Chemical bonding comments about the selected elements highlighted in white

The non–metallic elements carbon and silicon form giant covalent structures


Materials that consist of giant covalent structures are solids with very high melting points and usually physically hard materials (not graphite).

All of the atoms in these structures are linked to other atoms by strong covalent bonds in specific directions eg a grain of sand (silica) is one giant molecule!

These substances usually have an extended 3D network of strong covalent bonds.

These strong bond networks must be overcome to melt or boil these giant covalent substances and this requires very high temperatures to give the particles sufficient kinetic energy to weaken the bonds and cause melting of the substance.

Diamond and graphite (forms of carbon), silicon and silicon dioxide (silica) are examples of giant covalent structures.

(c) doc bYou should be able to recognise giant covalent structures from diagrams showing their bonding and structure.

You also need to be able to explain the properties of giant covalent substances in terms of their molecular structure.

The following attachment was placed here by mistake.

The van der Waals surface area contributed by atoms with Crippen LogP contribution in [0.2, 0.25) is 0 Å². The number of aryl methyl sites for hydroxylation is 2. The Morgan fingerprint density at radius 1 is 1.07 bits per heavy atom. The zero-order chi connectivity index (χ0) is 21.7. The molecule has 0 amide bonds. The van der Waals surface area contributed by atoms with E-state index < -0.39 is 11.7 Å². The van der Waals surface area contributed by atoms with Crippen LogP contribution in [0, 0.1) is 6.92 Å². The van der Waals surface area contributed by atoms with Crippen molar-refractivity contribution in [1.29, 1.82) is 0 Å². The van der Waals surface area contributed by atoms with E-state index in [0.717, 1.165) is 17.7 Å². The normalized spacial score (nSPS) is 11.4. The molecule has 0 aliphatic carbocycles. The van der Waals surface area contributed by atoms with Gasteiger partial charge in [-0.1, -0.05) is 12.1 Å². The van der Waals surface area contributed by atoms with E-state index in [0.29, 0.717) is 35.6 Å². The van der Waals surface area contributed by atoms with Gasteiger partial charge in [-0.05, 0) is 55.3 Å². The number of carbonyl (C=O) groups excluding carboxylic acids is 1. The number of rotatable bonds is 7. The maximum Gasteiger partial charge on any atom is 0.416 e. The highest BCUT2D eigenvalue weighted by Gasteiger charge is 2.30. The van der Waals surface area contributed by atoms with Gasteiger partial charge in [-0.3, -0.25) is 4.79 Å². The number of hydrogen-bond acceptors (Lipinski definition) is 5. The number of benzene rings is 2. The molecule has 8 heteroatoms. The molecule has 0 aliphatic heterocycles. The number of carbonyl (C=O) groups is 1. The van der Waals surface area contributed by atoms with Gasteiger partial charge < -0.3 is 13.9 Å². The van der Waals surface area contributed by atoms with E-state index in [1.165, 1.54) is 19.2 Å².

Most giant covalent structures don't have freely moving charged particles like ions or electrons to carry an electric current, so they are poor conductors of electricity.

  • It is possible for many atoms to link up to form a giant covalent structure or lattice.
    • The structures of giant covalent structure are usually based on non–metal atoms like carbon, silicon and boron.
    • The atoms in a giant covalent lattice are held together by strong directional covalent bonds and every atoms is connected to at least 2, 3 or 4 atoms.
    • What you might call 'atomic networking'!